Ash dieback: evaluation of every roadside tree needed
Financial supports need to be put in place to encourage landowners to cut down roadside trees infected by ash dieback, according to Senator Paul Daly, who raised the issue in the Upper House, days after Storm Debi felled hundreds of trees across the country.
Senator Daly said: “We are fortunate we had no fatalities on our roads in Storm Debi. In my own area, a lot of trees and branches came down as a result of trees having died from ash dieback. There are thousands of such trees in our roadside hedges. While I have raised this issue on numerous occasions under the forestry brief in my role as agriculture spokesperson, and while we have had discussions on it, this is an aspect of the ash dieback issue we need a debate on.”
Senator Daly said that while the departments of agriculture and transport should be involved in any initiative, local authorities should take the lead.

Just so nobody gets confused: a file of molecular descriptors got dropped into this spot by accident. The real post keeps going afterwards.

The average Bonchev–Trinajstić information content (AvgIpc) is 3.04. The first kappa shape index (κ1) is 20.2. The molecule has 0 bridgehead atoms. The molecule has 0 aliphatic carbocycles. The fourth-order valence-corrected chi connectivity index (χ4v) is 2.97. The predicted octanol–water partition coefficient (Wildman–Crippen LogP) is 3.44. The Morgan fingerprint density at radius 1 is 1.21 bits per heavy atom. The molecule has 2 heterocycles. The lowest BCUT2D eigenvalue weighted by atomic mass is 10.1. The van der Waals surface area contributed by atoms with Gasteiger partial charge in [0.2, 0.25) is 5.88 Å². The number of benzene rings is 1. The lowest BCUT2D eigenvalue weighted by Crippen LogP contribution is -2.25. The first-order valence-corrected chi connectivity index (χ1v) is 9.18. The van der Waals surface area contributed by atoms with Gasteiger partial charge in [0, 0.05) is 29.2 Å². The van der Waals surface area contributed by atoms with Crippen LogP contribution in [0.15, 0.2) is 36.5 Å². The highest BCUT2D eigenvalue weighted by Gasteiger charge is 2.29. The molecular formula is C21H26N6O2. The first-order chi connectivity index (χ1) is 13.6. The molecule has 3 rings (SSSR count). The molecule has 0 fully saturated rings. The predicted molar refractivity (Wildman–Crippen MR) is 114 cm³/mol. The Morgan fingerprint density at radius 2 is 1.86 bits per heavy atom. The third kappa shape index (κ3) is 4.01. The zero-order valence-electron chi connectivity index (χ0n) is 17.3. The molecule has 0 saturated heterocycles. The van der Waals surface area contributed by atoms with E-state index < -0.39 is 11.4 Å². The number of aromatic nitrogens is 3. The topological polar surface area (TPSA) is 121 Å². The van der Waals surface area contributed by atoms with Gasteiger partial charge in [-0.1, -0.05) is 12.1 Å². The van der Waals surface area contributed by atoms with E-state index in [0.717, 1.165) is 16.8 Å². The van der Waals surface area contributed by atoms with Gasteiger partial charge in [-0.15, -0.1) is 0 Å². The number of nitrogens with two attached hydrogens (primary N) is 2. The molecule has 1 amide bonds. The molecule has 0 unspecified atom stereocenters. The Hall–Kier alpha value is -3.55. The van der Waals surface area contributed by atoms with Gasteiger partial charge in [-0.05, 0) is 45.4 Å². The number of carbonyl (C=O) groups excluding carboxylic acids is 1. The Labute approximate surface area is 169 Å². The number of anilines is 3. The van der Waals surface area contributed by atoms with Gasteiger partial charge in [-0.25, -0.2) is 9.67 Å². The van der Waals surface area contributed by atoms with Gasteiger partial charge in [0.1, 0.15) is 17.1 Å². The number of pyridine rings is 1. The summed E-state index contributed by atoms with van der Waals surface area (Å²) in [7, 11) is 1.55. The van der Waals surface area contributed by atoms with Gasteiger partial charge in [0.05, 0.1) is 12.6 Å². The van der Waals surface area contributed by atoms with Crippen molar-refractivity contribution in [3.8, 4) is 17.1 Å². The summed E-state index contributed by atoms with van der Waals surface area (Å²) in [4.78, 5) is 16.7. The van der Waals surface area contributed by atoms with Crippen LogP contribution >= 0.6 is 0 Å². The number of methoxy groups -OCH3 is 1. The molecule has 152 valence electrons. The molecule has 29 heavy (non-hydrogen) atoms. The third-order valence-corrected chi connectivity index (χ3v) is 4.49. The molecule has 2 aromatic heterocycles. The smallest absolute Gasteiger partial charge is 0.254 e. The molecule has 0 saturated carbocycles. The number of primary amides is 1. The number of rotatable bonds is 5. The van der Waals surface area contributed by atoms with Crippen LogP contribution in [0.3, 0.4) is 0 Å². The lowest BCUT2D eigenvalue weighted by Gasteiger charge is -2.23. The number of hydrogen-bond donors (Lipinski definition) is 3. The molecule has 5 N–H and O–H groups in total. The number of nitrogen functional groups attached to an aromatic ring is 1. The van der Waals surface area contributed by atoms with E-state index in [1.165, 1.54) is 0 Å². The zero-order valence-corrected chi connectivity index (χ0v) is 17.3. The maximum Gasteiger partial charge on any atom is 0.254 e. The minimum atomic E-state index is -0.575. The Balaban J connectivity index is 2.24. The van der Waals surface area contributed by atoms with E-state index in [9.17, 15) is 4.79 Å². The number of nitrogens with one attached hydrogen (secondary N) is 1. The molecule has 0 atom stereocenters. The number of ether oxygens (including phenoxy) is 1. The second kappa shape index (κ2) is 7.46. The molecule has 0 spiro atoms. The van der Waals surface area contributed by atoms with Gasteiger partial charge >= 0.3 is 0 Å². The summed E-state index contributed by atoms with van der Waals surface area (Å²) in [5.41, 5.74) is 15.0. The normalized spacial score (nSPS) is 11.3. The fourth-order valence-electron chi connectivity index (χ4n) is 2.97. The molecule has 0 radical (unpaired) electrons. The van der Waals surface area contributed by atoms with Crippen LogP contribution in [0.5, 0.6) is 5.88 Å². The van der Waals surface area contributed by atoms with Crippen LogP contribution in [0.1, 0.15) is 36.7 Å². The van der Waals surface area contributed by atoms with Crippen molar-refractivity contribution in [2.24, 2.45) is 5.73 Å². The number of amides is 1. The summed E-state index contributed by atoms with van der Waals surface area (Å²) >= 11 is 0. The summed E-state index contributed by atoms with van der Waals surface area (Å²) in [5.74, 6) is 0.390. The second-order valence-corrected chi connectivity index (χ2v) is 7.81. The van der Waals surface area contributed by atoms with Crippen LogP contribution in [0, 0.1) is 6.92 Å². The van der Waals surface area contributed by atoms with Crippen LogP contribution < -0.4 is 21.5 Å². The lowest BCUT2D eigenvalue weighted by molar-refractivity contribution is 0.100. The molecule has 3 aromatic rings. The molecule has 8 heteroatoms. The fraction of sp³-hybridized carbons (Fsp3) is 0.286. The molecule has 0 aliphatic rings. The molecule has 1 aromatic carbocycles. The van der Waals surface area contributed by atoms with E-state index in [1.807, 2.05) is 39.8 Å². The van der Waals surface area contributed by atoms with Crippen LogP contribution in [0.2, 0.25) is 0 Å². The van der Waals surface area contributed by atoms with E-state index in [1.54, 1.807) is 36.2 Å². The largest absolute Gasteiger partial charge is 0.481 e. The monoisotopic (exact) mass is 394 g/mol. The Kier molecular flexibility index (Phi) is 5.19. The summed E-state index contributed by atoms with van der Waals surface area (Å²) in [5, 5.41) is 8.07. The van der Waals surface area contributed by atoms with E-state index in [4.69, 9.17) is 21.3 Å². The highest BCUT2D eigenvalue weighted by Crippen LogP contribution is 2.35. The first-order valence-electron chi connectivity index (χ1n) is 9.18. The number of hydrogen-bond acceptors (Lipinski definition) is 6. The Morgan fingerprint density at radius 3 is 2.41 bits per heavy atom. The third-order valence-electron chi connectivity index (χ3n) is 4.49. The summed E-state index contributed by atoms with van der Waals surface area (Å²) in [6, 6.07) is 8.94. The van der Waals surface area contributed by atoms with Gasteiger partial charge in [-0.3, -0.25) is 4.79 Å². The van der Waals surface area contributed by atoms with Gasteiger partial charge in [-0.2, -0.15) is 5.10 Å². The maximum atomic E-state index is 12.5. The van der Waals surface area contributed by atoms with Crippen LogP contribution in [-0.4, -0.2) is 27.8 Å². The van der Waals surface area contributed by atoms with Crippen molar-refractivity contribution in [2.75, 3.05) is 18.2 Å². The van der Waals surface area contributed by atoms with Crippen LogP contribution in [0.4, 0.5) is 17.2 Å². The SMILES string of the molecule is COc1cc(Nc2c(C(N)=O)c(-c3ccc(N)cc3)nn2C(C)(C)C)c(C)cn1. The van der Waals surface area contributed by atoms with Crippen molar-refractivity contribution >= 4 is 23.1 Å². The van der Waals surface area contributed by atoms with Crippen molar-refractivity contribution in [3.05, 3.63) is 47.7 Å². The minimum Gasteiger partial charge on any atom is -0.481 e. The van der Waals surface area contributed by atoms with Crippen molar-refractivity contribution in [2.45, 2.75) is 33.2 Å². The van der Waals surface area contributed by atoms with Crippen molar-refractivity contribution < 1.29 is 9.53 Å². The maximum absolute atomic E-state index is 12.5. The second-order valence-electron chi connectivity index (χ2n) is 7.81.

“There is no point in all of us coming in here the morning after a storm when there has been a fatality. I want to bring this issue to the fore immediately. Let us get the issue resolved.
“When affected trees die, they crumble. Even professionals say that cutting down such trees is an issue. They have grabs to put around trees and, if the tree has gone bad enough, they squeeze the tree and turn it to pulp, which then falls in the opposite direction from where the professionals had intended.
“It is not a thing that farmers or landowners can do themselves. There needs to be an evaluation of every roadside tree. This would probably be organised by the local authorities. There also needs to be some kind of grant aid or financial support for landowners to remove trees because, if there is not, they will not do it.
“As I have said, I do not want to be the one standing up the morning after our next storm if we have not done something about this and there has been a fatality and neither does anyone else here.”